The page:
U.S. Closes Arctic Waters to Industrial FishingAll Press Releases…
Regulations call for more science before any fishing allowed in U.S. Arctic; conservationists call for same approach for oil and gas
November 3, 2009
Contact: Christopher Krenz ( [email protected] | 907-586-4050)
Michael LeVine ( [email protected] )
Final regulations protecting almost 200,000 square miles of U.S. Arctic waters from industrial fishing were released today and will be effective starting December 3, 2009. The new regulations close all U.S. waters north of Alaska’s Bering Strait to commercial fishing to allow time for more science to assess the health of Arctic ocean ecosystems and the potential impacts of large-scale fishing given the impacts the Arctic is already facing from climate change and ocean acidification. The regulations do not affect subsistence fishing, and are in fact designed to help protect Arctic ocean ecosystems central to subsistence. Conservationists hailed the regulations and called for a similar approach for other industries and in other nations.
“This is ‘doing it right’ in the Arctic—there is a desperate need for more science to be done before we add any more stress to an area already feeling the heat of climate change,” said Dr. Chris Krenz, Arctic Project Manager for Oceana. “We need a rush of scientists into the Arctic, not an armada of cargo ships, oil platforms and fishing trawlers.”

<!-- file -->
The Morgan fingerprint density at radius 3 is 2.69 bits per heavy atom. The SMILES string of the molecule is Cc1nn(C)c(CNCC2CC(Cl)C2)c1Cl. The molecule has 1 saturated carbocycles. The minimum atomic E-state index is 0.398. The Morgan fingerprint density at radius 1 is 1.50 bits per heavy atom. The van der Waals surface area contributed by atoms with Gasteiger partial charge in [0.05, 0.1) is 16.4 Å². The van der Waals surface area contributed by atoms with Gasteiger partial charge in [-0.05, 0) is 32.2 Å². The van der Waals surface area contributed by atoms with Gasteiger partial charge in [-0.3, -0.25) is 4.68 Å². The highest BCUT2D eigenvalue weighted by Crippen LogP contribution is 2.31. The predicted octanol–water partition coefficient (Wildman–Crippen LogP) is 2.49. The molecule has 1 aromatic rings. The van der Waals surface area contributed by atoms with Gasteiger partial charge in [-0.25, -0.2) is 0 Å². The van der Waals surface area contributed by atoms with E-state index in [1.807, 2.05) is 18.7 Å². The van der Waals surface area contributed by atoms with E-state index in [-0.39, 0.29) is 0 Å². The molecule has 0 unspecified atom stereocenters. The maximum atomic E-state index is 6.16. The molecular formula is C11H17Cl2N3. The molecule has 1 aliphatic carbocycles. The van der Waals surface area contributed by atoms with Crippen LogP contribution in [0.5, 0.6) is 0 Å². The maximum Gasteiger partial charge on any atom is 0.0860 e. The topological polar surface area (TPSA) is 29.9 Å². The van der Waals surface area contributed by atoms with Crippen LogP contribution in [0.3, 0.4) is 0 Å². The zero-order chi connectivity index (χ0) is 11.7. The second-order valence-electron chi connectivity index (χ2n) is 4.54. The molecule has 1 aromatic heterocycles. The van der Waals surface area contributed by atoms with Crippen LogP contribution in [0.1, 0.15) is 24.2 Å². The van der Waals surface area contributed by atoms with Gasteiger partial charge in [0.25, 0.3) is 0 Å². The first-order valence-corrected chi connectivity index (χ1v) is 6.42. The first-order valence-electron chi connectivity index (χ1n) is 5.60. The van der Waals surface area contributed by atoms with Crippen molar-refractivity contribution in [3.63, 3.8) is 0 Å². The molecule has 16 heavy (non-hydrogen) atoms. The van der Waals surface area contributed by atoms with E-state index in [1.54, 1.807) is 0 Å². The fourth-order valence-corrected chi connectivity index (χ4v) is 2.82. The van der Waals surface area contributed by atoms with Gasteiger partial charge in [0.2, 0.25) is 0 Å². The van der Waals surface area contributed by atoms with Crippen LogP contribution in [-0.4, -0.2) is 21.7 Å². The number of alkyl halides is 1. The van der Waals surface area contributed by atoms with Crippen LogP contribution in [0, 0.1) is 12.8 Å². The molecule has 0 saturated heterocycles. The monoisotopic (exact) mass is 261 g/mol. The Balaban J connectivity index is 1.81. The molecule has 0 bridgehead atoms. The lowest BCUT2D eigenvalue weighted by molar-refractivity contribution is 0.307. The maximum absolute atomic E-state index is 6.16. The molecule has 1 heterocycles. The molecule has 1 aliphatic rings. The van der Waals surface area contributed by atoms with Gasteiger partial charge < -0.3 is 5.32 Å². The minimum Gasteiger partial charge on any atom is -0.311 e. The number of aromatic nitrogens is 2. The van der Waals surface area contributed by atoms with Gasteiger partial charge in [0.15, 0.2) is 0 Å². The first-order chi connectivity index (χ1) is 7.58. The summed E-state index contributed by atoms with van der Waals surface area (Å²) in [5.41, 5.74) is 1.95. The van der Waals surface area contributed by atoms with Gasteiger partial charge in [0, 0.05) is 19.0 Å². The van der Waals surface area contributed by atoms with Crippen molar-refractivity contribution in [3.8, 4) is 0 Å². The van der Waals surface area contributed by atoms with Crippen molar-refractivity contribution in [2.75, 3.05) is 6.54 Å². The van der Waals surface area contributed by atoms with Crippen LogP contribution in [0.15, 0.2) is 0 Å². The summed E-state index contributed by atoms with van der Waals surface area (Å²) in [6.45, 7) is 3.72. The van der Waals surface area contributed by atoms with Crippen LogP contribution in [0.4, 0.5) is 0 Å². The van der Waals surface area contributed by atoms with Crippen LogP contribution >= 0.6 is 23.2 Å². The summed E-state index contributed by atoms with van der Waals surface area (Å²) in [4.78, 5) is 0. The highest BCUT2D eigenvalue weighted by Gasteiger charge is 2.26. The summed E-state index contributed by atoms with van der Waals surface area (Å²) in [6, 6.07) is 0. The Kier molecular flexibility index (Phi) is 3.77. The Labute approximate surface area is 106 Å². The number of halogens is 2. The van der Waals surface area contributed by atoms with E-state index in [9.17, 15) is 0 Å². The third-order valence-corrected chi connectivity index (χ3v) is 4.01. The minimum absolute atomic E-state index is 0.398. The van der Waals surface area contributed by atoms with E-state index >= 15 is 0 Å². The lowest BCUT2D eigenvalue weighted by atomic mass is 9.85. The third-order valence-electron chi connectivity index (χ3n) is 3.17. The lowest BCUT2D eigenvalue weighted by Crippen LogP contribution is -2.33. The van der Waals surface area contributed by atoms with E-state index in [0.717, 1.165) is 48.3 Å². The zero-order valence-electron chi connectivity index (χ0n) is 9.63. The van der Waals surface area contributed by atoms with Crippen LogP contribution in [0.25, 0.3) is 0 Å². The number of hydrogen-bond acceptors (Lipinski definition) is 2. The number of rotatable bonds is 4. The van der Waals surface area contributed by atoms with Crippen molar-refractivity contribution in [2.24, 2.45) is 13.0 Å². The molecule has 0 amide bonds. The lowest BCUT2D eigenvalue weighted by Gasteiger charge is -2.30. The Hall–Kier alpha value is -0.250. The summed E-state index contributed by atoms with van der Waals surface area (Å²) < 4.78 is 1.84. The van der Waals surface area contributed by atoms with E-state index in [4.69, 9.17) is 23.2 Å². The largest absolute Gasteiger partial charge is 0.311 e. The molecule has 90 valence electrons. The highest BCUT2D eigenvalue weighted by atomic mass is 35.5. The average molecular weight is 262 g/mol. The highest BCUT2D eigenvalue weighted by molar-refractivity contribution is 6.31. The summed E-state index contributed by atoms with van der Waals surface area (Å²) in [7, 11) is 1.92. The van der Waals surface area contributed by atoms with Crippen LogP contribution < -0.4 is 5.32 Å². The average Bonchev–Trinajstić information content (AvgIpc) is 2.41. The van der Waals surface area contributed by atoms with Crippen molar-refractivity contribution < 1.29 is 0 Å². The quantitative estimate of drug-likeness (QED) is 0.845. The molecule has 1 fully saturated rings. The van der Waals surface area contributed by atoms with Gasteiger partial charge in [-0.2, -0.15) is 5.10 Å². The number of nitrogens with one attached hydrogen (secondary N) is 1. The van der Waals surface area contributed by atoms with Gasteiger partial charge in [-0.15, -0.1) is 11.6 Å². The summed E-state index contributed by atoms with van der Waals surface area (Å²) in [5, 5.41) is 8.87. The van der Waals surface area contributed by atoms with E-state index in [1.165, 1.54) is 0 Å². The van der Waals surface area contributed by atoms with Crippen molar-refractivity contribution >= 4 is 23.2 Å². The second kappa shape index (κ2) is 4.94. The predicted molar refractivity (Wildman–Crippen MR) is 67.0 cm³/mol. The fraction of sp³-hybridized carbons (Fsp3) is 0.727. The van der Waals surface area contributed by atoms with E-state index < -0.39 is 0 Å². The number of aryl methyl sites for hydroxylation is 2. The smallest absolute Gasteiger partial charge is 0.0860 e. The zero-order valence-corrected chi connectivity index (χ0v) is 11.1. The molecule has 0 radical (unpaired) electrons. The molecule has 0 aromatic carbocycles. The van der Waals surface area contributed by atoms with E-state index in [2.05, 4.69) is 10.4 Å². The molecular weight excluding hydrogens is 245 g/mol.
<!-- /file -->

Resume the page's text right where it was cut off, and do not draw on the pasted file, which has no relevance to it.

The same U.S. Arctic waters protected from fishing are squarely in the crosshairs of the oil industry. Last month the Minerals Management Service (MMS) approved a plan for drilling in the Beaufort Sea next summer, and a similar plan for the Chukchi Sea is currently under review with a decision expected this month. Conservationists, scientists, local communities and others have called for a science-based precautionary approach for oil that is now in place for fishing, especially given the higher risks of oil spills in the Arctic and the inability to contain, control or clean up an accident in the icy waters of the Arctic.
The Arctic is home to thousands of people who rely on ocean ecosystems as central to a subsistence way of life practiced for generations. Climate change and ocean acidification are already placing stress on those ecosystems, and adding additional pressures from fishing or oil and gas activities could push them past the brink. Arctic communities showed strong support for the Arctic fishing protections and have expressed concern that activities from oil and gas, including seismic testing and the risk of oil spills, could adversely impact bowhead whales and other animals that are vital sources of food for local peoples.
President Obama’s Interagency Ocean Policy Task Force is likely to recommend addressing the changing Arctic conditions as a national priority and using an ecosystem based management approach to protect, maintain and restore the health of the nation’s marine ecosystems. The Arctic Fishery Management Plan exemplifies this approach.
“MMS has given the green light to drill in the U.S. Arctic Ocean next July using the same inadequate and out of date science that led fisheries managers to close the region to commercial fishing,” said Krenz. “One of the reasons Americans elected President Obama is because they believe in sustainable development based on sound science and demonstrated response capabilities. MMS and Shell continue on an unrelenting course that MMS records indicate are likely to bring a major spill and calamity to the Arctic.”
The U.S. State Department is in discussions with other Arctic nations to expand these same fishing protections across international boundaries. These Arctic fishing regulations set a worldwide precedent of putting management in place before commercial fishing occurs.